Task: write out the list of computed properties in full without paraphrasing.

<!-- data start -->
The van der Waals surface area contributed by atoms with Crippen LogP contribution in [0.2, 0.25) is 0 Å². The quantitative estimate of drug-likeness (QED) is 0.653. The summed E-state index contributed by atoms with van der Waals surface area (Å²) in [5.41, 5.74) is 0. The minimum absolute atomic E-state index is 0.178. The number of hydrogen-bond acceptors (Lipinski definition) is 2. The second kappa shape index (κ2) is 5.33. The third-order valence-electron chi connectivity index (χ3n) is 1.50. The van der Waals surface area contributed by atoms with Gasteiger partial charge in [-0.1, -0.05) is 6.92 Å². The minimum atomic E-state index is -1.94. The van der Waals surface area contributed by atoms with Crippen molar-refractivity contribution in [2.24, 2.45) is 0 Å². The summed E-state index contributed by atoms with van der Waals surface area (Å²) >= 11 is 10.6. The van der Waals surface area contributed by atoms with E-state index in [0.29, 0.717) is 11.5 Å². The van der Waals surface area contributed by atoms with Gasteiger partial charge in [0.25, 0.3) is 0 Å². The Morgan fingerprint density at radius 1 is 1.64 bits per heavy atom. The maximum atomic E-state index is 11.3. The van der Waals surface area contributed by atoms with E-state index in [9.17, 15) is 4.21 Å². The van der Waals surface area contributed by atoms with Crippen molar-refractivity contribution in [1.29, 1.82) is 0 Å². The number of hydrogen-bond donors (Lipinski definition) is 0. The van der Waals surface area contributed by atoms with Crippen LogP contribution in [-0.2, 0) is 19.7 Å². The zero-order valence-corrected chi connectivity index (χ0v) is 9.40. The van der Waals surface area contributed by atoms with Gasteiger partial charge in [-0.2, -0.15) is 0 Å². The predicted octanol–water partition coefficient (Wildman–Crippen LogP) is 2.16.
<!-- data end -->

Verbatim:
The van der Waals surface area contributed by atoms with Crippen LogP contribution in [0.2, 0.25) is 0 Å². The quantitative estimate of drug-likeness (QED) is 0.653. The summed E-state index contributed by atoms with van der Waals surface area (Å²) in [5.41, 5.74) is 0. The minimum absolute atomic E-state index is 0.178. The number of hydrogen-bond acceptors (Lipinski definition) is 2. The second kappa shape index (κ2) is 5.33. The third-order valence-electron chi connectivity index (χ3n) is 1.50. The van der Waals surface area contributed by atoms with Gasteiger partial charge in [-0.1, -0.05) is 6.92 Å². The minimum atomic E-state index is -1.94. The van der Waals surface area contributed by atoms with Crippen molar-refractivity contribution in [2.24, 2.45) is 0 Å². The summed E-state index contributed by atoms with van der Waals surface area (Å²) >= 11 is 10.6. The van der Waals surface area contributed by atoms with E-state index in [0.29, 0.717) is 11.5 Å². The van der Waals surface area contributed by atoms with Gasteiger partial charge in [0.25, 0.3) is 0 Å². The Morgan fingerprint density at radius 1 is 1.64 bits per heavy atom. The maximum atomic E-state index is 11.3. The van der Waals surface area contributed by atoms with E-state index in [9.17, 15) is 4.21 Å². The van der Waals surface area contributed by atoms with Crippen molar-refractivity contribution in [1.29, 1.82) is 0 Å². The number of hydrogen-bond donors (Lipinski definition) is 0. The van der Waals surface area contributed by atoms with Crippen LogP contribution in [-0.2, 0) is 19.7 Å². The zero-order valence-corrected chi connectivity index (χ0v) is 9.40. The van der Waals surface area contributed by atoms with Gasteiger partial charge in [-0.2, -0.15) is 0 Å². The predicted octanol–water partition coefficient (Wildman–Crippen LogP) is 2.16.